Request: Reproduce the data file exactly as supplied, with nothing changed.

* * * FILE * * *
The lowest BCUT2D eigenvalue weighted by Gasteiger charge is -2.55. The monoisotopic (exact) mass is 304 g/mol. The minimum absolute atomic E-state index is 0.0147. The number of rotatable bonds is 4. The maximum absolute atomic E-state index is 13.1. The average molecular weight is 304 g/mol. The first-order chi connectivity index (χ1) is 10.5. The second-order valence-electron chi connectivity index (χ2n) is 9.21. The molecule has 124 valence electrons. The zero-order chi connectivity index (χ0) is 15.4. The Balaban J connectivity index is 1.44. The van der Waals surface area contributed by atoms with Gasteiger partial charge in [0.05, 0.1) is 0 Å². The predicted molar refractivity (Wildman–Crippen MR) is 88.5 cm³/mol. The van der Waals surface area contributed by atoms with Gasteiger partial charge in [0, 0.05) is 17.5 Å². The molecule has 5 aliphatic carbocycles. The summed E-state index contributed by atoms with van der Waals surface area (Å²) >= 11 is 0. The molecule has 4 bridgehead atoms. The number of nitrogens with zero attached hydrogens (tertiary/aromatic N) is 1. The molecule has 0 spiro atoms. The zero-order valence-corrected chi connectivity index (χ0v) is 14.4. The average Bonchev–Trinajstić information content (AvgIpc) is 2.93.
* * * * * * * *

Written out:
The lowest BCUT2D eigenvalue weighted by Gasteiger charge is -2.55. The monoisotopic (exact) mass is 304 g/mol. The minimum absolute atomic E-state index is 0.0147. The number of rotatable bonds is 4. The maximum absolute atomic E-state index is 13.1. The average molecular weight is 304 g/mol. The first-order chi connectivity index (χ1) is 10.5. The second-order valence-electron chi connectivity index (χ2n) is 9.21. The molecule has 124 valence electrons. The zero-order chi connectivity index (χ0) is 15.4. The Balaban J connectivity index is 1.44. The van der Waals surface area contributed by atoms with Gasteiger partial charge in [0.05, 0.1) is 0 Å². The predicted molar refractivity (Wildman–Crippen MR) is 88.5 cm³/mol. The van der Waals surface area contributed by atoms with Gasteiger partial charge in [0, 0.05) is 17.5 Å². The molecule has 5 aliphatic carbocycles. The summed E-state index contributed by atoms with van der Waals surface area (Å²) >= 11 is 0. The molecule has 4 bridgehead atoms. The number of nitrogens with zero attached hydrogens (tertiary/aromatic N) is 1. The molecule has 0 spiro atoms. The zero-order valence-corrected chi connectivity index (χ0v) is 14.4. The average Bonchev–Trinajstić information content (AvgIpc) is 2.93.